Pick n Pay fosters healthy competition in SA’s retail market, scraps off exclusivity lease agreements

SOUTH AFRICA – South African retail chain, Pick n Pay, has heed to the call of the Competition Commission of South Africa to cease use of exclusive lease agreements in all shopping centres where it has set base.

The Competition Tribunal, the body which has the final say on anti-competition matters in the country, has confirmed that the retailer has signed an agreement with the Competition Commission to end the use of such restrictive terms.

Under the agreement, supermarkets that are privately-owned and controlled by historically disadvantaged persons (HDP) can immediately access letting space in all shopping centres where a Pick n Pay store has exclusivity provisions in its lease agreement.

“The abovementioned HDP Supermarkets can be single or multiple store operations as long as they are privately owned and controlled by historically disadvantaged persons, including individual franchisees or buyer group members of other national retail brands but excluding corporate stores of those brands,” stated the Competition Tribunal.

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In addition to the HDP-owned supermarkets, small or medium-sized businesses and speciality stores (including butcheries, bakeries, delicatessens, liquor stores and greengrocers, or stores that sell 15 or fewer product lines) can also immediately trade alongside Pick n Pay.

For many decades, South Africa’s Big Four supermarket chains — Shoprite and its upmarket chain Checkers, Pick n Pay, Spar and Woolworths — prevented one another and smaller grocers from opening stores at a particular shopping mall to protect their turf, remain competitive and profitable.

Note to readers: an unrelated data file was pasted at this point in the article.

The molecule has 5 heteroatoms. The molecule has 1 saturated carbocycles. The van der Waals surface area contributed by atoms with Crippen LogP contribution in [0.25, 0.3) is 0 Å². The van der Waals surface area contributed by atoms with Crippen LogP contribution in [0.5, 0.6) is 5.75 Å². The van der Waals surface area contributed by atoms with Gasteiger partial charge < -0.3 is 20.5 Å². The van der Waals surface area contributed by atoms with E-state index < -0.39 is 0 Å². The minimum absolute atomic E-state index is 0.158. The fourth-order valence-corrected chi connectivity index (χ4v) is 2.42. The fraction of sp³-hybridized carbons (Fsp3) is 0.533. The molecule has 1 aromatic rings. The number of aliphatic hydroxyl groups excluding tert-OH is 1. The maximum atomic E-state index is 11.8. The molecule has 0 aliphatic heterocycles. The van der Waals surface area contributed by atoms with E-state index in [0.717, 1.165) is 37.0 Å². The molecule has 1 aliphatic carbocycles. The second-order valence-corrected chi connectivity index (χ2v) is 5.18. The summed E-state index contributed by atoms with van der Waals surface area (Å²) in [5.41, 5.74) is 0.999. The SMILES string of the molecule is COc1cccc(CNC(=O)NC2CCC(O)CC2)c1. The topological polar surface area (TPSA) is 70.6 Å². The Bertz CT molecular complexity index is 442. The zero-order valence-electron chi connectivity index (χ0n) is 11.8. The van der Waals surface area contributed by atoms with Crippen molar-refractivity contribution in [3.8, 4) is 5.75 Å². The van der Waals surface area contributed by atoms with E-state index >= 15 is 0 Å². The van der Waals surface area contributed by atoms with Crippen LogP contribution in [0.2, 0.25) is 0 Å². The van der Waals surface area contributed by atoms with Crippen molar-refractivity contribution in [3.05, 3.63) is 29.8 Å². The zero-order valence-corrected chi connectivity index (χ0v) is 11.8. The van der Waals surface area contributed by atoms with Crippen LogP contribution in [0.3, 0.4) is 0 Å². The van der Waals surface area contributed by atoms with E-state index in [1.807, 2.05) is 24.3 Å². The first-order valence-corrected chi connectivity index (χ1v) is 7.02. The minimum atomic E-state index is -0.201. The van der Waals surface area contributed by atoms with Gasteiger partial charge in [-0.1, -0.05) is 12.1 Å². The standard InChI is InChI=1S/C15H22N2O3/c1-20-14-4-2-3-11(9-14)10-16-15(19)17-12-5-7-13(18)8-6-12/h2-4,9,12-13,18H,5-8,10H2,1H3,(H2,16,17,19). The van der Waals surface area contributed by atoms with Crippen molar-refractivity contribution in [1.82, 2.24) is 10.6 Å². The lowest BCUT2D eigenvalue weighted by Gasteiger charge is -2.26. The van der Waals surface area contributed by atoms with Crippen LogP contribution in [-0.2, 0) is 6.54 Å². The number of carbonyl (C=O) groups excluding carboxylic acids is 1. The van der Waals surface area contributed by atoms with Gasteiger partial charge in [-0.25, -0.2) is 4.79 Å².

To do this, supermarket chains entered into exclusive lease agreements with shopping mall landlords, which paved the way for such chains to be the only seller of specific goods at malls, for as long as 30 years.

This disadvantaged consumers as they would have limited shopping choices but gave landlords a favourable deal as they would be guaranteed to keep supermarket chains as tenants for a long time.

But the use of exclusive lease agreements by supermarket chains and shopping mall landlords is starting to end after the intervention of the Competition Commission.

Pick Pay, which had 1,933 stores (Pick n Pay and Boxer branded stores) across South Africa by February 2021, has agreed to phase out exclusive lease agreements with its landlords over six years, ending on 31 December 2026.

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Pick n Pay has also agreed to not sign new leases that include exclusive clauses for new stores that it plans to open.

The agreement to end the use of exclusive agreements also applies to 761 Pick n Pay stores that are not owned by the retail giant, but are owned and operated by franchisees.

Shoprite, Africa’s leading retailer was the first to agree with the commission and tribunal in October 2020, to immediately stop enforcing exclusivity provisions in its lease agreements with landlords.

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